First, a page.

by John Galt
August 10, 2014 17:30 ET
The United States population has had their collective wits scared by movies like Contagion, but when the real deal hits, the MSM and government does all it can to bury it. In the previous article I posted on Ebola it can only be expected that via the internet their will be those who deny the threat, those that panic, and the usual crowd who believes the government bullcrap that “it can’t happen here.”
Gang, with regards to “Ebola” I can happily say “not yet” as far as we know.
But other diseases from third world countries which have not been a problem in the United States for decades? Think again.
From 11 Alive News in Atlanta, Georgia on Friday August 8th:
Carla Caldwell, Atlanta Business Chronicle 11:41 a.m. EDT August 8, 2014
ATLANTA — Three people who were homeless have died in connection with a tuberculosis outbreak involving Atlanta shelters, reports Georgia Health News.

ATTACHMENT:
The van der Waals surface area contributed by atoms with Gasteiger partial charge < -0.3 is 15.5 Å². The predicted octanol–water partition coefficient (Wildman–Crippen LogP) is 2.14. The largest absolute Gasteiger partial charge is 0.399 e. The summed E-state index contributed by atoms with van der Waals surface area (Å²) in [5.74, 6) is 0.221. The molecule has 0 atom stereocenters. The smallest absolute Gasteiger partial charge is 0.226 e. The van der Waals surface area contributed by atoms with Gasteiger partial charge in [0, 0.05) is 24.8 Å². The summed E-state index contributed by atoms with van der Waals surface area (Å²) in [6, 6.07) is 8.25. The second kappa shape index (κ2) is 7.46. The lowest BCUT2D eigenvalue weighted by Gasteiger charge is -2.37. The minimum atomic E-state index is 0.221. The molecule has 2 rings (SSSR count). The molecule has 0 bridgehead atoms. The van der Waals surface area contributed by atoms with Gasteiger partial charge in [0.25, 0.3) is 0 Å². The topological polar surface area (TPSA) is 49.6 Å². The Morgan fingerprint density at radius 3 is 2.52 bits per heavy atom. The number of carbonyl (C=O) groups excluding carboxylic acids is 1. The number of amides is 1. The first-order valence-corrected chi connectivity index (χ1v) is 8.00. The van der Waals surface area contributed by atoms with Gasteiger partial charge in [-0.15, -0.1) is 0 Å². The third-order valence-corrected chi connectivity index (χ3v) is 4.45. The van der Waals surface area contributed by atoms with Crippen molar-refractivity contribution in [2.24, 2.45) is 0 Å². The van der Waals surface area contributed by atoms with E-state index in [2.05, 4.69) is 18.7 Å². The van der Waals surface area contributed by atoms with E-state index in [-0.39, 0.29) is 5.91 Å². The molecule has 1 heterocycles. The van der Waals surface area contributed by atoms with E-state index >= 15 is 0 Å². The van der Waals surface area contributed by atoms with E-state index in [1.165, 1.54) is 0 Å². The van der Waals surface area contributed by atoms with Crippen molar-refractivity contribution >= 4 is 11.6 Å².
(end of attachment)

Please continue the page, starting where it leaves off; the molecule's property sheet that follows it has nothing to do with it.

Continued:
GHN reports the latest TB death occurred last week at Grady Memorial Hospital, according to Nancy Nydam, a spokeswoman for the state Department of Public Health.
The number of TB cases in 2014 involving homeless shelters in Fulton County has increased to 28, including two shelter volunteers, GHN said.
The Georgia Department of Public Health sent a letter to churches whose volunteers serve in homeless shelters, urging that volunteers be screened for TB.
The letter, dated Aug. 1, notes that volunteers who get TB could potentially infect their own family members, friends and co-workers, “especially where there is prolonged close contact, typically several hours and usually in a poorly ventilated area.”
Take that entire story in and remember what it said about tuberculosis. Then replace TB with the word “Ebola” and start thinking about the implications of Ebola filtering to the lower class levels of American society; into the homeless population, the illegals who cling together and never report their illnesses to the authorities, or worse, and the poor who are enslaved to the government via the welfare system.